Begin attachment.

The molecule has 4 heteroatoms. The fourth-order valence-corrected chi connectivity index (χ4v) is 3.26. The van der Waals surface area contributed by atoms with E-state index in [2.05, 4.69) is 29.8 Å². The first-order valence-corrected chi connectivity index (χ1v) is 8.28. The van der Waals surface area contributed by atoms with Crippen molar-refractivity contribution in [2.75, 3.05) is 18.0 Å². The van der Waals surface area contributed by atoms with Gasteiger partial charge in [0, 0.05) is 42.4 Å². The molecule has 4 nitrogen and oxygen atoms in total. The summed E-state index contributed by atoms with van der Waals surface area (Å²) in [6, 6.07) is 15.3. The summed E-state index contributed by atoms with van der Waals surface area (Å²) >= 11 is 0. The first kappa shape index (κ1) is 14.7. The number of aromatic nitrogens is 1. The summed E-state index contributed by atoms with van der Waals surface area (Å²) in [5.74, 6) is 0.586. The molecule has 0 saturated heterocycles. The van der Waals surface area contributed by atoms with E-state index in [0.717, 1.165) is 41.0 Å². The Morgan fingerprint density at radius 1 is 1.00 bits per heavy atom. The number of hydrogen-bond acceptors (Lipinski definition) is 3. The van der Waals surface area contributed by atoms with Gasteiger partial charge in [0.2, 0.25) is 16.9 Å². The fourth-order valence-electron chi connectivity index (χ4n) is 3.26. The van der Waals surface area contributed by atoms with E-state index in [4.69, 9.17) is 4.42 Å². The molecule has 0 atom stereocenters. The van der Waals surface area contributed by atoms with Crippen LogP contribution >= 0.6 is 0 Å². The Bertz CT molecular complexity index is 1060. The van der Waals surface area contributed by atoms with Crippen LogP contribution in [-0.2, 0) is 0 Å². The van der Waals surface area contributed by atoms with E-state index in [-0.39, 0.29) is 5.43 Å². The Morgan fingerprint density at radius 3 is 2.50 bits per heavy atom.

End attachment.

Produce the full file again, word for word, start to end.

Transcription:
The molecule has 4 heteroatoms. The fourth-order valence-corrected chi connectivity index (χ4v) is 3.26. The van der Waals surface area contributed by atoms with E-state index in [2.05, 4.69) is 29.8 Å². The first-order valence-corrected chi connectivity index (χ1v) is 8.28. The van der Waals surface area contributed by atoms with Crippen molar-refractivity contribution in [2.75, 3.05) is 18.0 Å². The van der Waals surface area contributed by atoms with Gasteiger partial charge in [0, 0.05) is 42.4 Å². The molecule has 4 nitrogen and oxygen atoms in total. The summed E-state index contributed by atoms with van der Waals surface area (Å²) in [6, 6.07) is 15.3. The summed E-state index contributed by atoms with van der Waals surface area (Å²) >= 11 is 0. The first kappa shape index (κ1) is 14.7. The number of aromatic nitrogens is 1. The summed E-state index contributed by atoms with van der Waals surface area (Å²) in [5.74, 6) is 0.586. The molecule has 0 saturated heterocycles. The van der Waals surface area contributed by atoms with E-state index in [0.717, 1.165) is 41.0 Å². The Morgan fingerprint density at radius 1 is 1.00 bits per heavy atom. The number of hydrogen-bond acceptors (Lipinski definition) is 3. The van der Waals surface area contributed by atoms with Gasteiger partial charge in [0.2, 0.25) is 16.9 Å². The fourth-order valence-electron chi connectivity index (χ4n) is 3.26. The van der Waals surface area contributed by atoms with E-state index in [4.69, 9.17) is 4.42 Å². The molecule has 0 atom stereocenters. The van der Waals surface area contributed by atoms with Crippen LogP contribution >= 0.6 is 0 Å². The Bertz CT molecular complexity index is 1060. The van der Waals surface area contributed by atoms with Crippen LogP contribution in [-0.2, 0) is 0 Å². The van der Waals surface area contributed by atoms with E-state index in [-0.39, 0.29) is 5.43 Å². The Morgan fingerprint density at radius 3 is 2.50 bits per heavy atom.